Working at the intersections of cultural anthropology, human
geography, and material culture, Tina Harris explores the social
and economic transformations taking place along one trade route
that winds its way across China, Nepal, Tibet, and India.
How might we make connections between seemingly mundane daily life
and more abstract levels of global change? Geographical Diversions
focuses on two generations of traders who exchange goods such as
sheep wool, pang gdan aprons, and more recently, household
appliances. Exploring how traders "make places," Harris examines
the creation of geographies of trade that work against state ideas
of what trade routes should look like. She argues that the tensions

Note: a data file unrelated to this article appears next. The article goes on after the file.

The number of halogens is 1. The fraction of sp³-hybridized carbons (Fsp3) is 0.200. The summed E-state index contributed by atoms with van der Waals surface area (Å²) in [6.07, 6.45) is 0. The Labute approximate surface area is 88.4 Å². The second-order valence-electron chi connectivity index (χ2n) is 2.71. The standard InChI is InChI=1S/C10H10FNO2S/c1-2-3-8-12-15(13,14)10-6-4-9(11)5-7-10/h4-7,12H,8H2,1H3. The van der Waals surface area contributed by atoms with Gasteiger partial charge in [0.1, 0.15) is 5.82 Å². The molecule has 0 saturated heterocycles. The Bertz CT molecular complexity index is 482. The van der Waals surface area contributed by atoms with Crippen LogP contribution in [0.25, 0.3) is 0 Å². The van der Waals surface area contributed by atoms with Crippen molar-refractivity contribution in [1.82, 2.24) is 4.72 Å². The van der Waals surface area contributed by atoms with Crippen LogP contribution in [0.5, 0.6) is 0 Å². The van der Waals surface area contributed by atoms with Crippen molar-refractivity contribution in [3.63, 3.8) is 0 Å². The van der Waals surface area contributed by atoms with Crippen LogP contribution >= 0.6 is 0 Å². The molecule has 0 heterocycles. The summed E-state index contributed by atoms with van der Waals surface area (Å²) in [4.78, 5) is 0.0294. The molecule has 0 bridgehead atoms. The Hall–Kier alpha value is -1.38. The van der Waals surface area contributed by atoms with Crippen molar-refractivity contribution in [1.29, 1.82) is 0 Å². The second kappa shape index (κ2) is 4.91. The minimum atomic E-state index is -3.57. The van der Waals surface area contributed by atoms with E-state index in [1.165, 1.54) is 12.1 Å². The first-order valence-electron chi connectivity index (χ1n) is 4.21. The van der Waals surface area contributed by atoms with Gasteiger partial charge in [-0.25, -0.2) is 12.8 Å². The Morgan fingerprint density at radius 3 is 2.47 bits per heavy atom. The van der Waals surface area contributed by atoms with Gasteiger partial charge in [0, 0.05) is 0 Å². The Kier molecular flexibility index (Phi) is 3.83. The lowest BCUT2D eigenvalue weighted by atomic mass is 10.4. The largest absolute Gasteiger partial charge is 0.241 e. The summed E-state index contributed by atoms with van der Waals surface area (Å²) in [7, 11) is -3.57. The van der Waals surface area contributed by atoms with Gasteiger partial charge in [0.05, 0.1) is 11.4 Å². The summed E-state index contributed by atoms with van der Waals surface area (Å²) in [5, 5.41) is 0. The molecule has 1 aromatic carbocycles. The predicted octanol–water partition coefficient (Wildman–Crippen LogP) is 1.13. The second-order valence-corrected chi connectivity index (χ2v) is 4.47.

between the apparent fixity of national boundaries and the mobility
of local individuals around such restrictions are precisely how
routes and histories of trade are produced.
The economic rise of China and India has received attention from
the international media, but the effects of major new
infrastructure at the intersecting borderlands of these
nationstates-in places like Tibet, northern India, and Nepal-have
rarely been covered. Geographical Diversions challenges
globalization theories based on bounded conceptions of
nation-states and offers a smaller-scale perspective that differs
from many theories of macroscale economic change.
Subjects: Population Studies, Political Science
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